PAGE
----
Erdogan: Deliveries of Russian S-400 systems to Turkey to be over by April 2020
"I hope a major part of S-400 components will be delivered by the end of this year and the entire process will be over by April 2020. And after that, we will continue to follow our path with bigger confidence," the Haberturk television channel quoted him as saying.
According to the Turkish leader, more Turkish specialists may be sent to Russia to undergo a training course to operate the missile defense systems. "Their current number is not enough. Now there are 100 specialists but this number may be increased ten-fold," he said.
Earlier in the day, the Turkish president said the S-400 deal with Russia was a most important agreement for present-day Turkey.
Deliveries of Russian S-400 missile defense systems to Turkey started on July 12. According to the Turkish defense ministry, three cargo planes delivered several truck tractors and a transport and load vehicle for S-400 systems to Murted Air Base. Another Russian plane arrived next day. The seventh plane reportedly landed on Sunday.
The media reported in November 2016 that talks were underway on possible sales of Russian S-400 systems to Turkey. The Russian side confirmed that the contract had been signed in September 2017. Turkish Defense Minister Hulusi Akar said back then that the deployment of S-400 systems would begin in October 2019.
According to Rostech, a Russian state-run hi-tech corporation, Director General Sergei Chemezov, the contract cost is 2.5 billion US dollars.
Turkey is the first NATO member states to buy such missile systems from Russia.
The United States has been seeking to break down the deal. It has repeatedly warned Turkey that in case it buys the Russian missile systems it would not get F-35 fighter jets.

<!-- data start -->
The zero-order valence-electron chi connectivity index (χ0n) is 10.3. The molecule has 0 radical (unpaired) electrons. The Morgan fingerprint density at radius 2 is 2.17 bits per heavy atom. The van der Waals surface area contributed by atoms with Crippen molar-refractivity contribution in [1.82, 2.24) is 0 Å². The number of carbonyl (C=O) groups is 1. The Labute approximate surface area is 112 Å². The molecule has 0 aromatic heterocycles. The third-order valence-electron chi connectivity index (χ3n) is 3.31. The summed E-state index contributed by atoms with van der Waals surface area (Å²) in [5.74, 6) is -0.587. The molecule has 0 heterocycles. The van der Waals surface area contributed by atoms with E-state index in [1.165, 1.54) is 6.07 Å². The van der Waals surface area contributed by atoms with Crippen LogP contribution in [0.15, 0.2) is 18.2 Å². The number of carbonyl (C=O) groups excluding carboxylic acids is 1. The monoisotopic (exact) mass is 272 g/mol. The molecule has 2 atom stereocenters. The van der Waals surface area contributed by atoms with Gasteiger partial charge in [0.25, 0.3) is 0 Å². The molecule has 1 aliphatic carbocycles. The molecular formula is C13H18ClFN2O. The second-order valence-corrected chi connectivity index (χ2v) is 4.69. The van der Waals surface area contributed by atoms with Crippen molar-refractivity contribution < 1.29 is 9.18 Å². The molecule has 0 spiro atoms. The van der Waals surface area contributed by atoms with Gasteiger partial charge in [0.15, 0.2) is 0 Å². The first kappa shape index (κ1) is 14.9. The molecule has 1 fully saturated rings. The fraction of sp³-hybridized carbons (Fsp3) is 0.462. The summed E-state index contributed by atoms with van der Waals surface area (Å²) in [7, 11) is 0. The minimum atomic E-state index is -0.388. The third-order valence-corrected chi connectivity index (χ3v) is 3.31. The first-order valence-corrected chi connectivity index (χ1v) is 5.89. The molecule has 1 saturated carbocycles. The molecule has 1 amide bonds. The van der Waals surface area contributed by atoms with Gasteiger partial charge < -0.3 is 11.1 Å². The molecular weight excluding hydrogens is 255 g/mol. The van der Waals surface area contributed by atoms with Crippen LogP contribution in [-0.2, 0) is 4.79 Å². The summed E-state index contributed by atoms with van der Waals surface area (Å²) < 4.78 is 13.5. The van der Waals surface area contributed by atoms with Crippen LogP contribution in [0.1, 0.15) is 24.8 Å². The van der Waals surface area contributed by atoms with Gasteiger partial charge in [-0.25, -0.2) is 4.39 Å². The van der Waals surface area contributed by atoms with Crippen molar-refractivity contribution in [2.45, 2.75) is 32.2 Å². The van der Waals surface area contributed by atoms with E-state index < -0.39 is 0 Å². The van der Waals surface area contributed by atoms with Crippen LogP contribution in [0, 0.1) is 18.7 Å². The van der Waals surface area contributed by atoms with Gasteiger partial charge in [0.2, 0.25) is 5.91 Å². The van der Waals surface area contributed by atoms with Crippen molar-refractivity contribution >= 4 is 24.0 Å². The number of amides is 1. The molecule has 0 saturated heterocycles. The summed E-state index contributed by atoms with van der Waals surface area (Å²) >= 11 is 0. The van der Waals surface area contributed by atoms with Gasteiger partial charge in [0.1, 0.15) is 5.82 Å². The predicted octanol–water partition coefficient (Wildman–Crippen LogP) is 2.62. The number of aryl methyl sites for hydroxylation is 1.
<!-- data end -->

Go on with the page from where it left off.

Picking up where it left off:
By now, Turkey has ordered 30 out of possible 100 US F-35 fighters, multi-role stealth fighter jets capable of carrying nuclear weapons. Along with the United States, eight countries, namely Australia, the United Kingdom, Denmark, Italy, Canada, the Netherlands, Norway and Turkey, are taking part in the project. More to it, Israel and Japan buy such jets.
Russia’s S-400 Triumf (NATO reporting name: SA-21 Growler) is the latest long-range antiaircraft missile system that went into service in 2007. It is designed to destroy aircraft, cruise and ballistic missiles, including medium-range missiles, and surface targets. The system can hit aerodynamic targets at a range of up to 400 kilometers (249 miles) and tactical ballistic targets flying at a speed of 4.8 km/s (3 mi/s) at a distance of up to 60 kilometers (37 miles). Such targets include cruise missiles, tactical and strategic aircraft and ballistic missile warheads.
The system’s radars detect aerial targets at a distance of up to 600 kilometers (373 miles). The system’s 48N6E3 surface-to-air missiles can hit aerodynamic targets at altitudes of 10,000-27,000 meters and ballistic threats at altitudes of 2,000-25,000 meters.